Volume 21, Issue 4 (19 2008)                   jdm 2008, 21(4): 255-263 | Back to browse issues page

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Sheikhrezaie M, Nekoofar M, Oloomi K. Comparative evaluation of the microhardness of White and Gray MTA after contamination with blood. jdm. 2008; 21 (4) :255-263
URL: http://jdm.tums.ac.ir/article-1-162-en.html
Abstract:   (4495 Views)

Background and Aim: One of the unique properties of MTA is its setting ability in presence of moisture. The sealing ability of MTA used as a root-end filling was shown to be unaffected by the presence of blood, in vitro. It has been recommended that, because of MTA ability to set in the presence of blood, there is no need to dry the perforation site before MTA placement. On the other hand, based on an in vitro study, it is recommended that hemorrhage be controlled at the perforation site and blood be removed from the perforation walls before placement of tooth-colored MTA. Blood contamination may also affect the crystalline structure of MTA. The microhardness of a material is influenced substantially by some fundamental properties of the material such as crystal structure stability. Thus, it can be used as an indicator of the setting process. It can also indicate the effect of various setting conditions on the overall strength of a material. The aim of this study was to evaluate the effect of blood contamination on microhardness of white and gray MTA as an indicator of their setting process.

Materials and Methods: In groups 1 and 2 each material has been mixed with distilled water according to manufacturer,s instruction (No contamination groups). In groups 3 and 4 samples were prepared like groups 1 and 2 but the surface of material placed in contact with blood (Surface blood contamination groups). Samples of groups 5 and 6 were mixed with blood instead of distilled water and also the surfaces of the materials were placed in contact with blood (Mixed with blood groups). All samples were stored in 370C and 100% humidity for 96 hours. The microhardness of the samples was measured with Vickers test.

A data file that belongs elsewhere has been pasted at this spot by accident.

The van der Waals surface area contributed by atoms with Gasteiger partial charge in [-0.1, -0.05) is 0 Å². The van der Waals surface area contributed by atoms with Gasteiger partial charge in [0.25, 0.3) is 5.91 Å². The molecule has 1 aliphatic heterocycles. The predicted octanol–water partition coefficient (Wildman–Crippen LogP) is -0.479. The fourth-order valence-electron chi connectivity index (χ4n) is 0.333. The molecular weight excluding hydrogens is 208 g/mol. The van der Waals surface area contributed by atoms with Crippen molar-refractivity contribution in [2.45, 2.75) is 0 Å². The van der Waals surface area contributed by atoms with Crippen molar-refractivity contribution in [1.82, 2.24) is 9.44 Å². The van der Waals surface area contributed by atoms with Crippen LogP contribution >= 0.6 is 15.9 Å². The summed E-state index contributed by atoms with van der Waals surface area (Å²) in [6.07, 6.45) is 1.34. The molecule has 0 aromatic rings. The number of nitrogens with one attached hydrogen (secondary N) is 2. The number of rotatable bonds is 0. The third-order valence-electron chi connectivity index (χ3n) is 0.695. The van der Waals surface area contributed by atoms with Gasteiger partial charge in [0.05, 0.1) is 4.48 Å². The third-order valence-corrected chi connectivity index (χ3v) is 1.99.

Results: White MTA samples which have not contaminated with blood had the highest microharness (59.9±11.4 N/mm2) while gray MTA mixed with blood had the lowest hardness (18.45±7.8 N/mm2). One-way ANOVA test showed that contamination with blood significantly reduces the microhardness of both white and gray MTA (p<0.001). The difference between white MTA and gray MTA was significant in groups of no contamination (p<0.001), surface blood contamination (p=0.043), and mixed with blood (p<0.001) according to T-Test analysis. In all of them white MTA had higher hardness than gray MTA.

Conclusion: According to results of our study we recommend that hemorrhage should be controlled and any blood contamination should be removed before placement of both white and gray MTA.

Full-Text [PDF 3847 kb]   (1133 Downloads)    
Type of Study: Research | Subject: general
Accepted: 2013/08/21 | Published: 2014/01/28

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